Wednesday, October 31, 2012

Happy Halloween

Friday, October 26, 2012

Conformational isomers

Today I will post about conformational isomers, a class that belongs to the family of stereoisomers. This type of isomerism is somehow controversial, since there are people that consider it, indeed, as a particular type of isomerism, while others consider that we are talking about different structures of the same molecule.
In order to understand the concept of conformational isomer, it is recommended to highlight a property that is observed only in single bounds – its capacity to rotate, functioning as an axis.
In this context, regions of a molecule that contain single bounds are characterized by their high rotational flexibility.
When two molecules are compared, if it is possible to convert one in the other through rotation on one (or more) single bounds, they are conformational isomers.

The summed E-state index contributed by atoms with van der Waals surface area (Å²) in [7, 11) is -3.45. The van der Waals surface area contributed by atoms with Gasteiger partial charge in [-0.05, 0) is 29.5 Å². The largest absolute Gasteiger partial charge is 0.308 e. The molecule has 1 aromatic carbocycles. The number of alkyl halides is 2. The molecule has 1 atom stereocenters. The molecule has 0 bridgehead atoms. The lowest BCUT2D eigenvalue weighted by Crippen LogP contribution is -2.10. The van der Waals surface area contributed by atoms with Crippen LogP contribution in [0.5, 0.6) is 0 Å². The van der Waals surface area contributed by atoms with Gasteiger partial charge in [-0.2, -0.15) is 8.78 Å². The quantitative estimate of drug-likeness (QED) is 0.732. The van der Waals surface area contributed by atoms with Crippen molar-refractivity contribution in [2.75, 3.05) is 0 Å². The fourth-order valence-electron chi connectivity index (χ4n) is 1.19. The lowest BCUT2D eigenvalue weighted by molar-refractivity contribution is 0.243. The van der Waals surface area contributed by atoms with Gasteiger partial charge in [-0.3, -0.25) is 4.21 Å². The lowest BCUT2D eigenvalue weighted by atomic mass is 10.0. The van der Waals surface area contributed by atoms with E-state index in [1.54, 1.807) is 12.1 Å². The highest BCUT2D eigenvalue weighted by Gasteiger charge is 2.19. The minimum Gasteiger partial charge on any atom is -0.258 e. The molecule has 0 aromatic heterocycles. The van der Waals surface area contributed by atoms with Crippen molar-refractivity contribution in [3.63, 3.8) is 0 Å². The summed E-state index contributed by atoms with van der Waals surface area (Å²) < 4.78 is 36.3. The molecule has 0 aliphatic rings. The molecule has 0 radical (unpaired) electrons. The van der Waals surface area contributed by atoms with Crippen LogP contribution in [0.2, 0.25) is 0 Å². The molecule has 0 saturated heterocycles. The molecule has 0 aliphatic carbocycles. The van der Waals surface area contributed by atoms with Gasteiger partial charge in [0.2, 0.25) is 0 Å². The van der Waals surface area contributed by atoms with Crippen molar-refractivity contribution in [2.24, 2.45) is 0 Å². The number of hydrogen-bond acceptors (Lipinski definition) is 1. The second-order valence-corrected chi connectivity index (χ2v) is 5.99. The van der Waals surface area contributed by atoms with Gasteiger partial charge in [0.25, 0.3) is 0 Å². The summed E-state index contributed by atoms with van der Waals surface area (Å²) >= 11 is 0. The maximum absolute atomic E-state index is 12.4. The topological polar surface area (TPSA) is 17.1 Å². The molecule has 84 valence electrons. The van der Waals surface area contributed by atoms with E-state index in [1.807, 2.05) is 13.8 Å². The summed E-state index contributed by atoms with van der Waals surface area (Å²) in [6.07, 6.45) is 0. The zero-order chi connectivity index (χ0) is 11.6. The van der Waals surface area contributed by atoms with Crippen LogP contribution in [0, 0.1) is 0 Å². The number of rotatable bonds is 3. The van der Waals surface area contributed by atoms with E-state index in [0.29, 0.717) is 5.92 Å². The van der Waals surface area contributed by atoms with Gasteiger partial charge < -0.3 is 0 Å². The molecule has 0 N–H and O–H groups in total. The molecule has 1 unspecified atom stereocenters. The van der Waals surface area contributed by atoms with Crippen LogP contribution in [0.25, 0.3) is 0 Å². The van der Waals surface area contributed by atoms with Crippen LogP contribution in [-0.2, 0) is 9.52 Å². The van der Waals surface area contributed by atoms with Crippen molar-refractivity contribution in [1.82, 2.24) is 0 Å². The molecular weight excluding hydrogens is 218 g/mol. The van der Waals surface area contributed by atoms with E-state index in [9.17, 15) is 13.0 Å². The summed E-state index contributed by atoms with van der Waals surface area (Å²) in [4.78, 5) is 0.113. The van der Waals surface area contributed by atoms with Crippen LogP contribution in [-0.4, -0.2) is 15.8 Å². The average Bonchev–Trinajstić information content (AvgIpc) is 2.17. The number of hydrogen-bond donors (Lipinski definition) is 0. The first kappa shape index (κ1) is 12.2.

Since, in fact, the two molecules are converted without the need to break or create new covalent bonds (this is the definition of conformation, as it was explained here in a previous post…), there are people that claim that those molecules don’t have to be considered isomers.

Saturday, October 20, 2012

Music about codons

This music was bsed on the famous When I'm Sixty Four, and talks about codons. It was made by Dr. Kevin Ahern (

The Codon Song

Building of proteins, you oughta know
Needs amino A's
Peptide bond catalysis in ribosomes
Triplet bases, three letter codes
Mixing and matching nucleotides
Who is keeping score?
Here is the low down
If you count codons
You'll get sixty four

Got - to - line - up - right
16-S R-N-A and
Shine Dalgarno site

You can make peptides, every size
With the proper code
Start codons positioned
In the P site place
Initiator t-RNAs
UGA stops and AUGs go
Who could ask for more?
You know the low down
Count up the codons
There are sixty four

Tuesday, October 16, 2012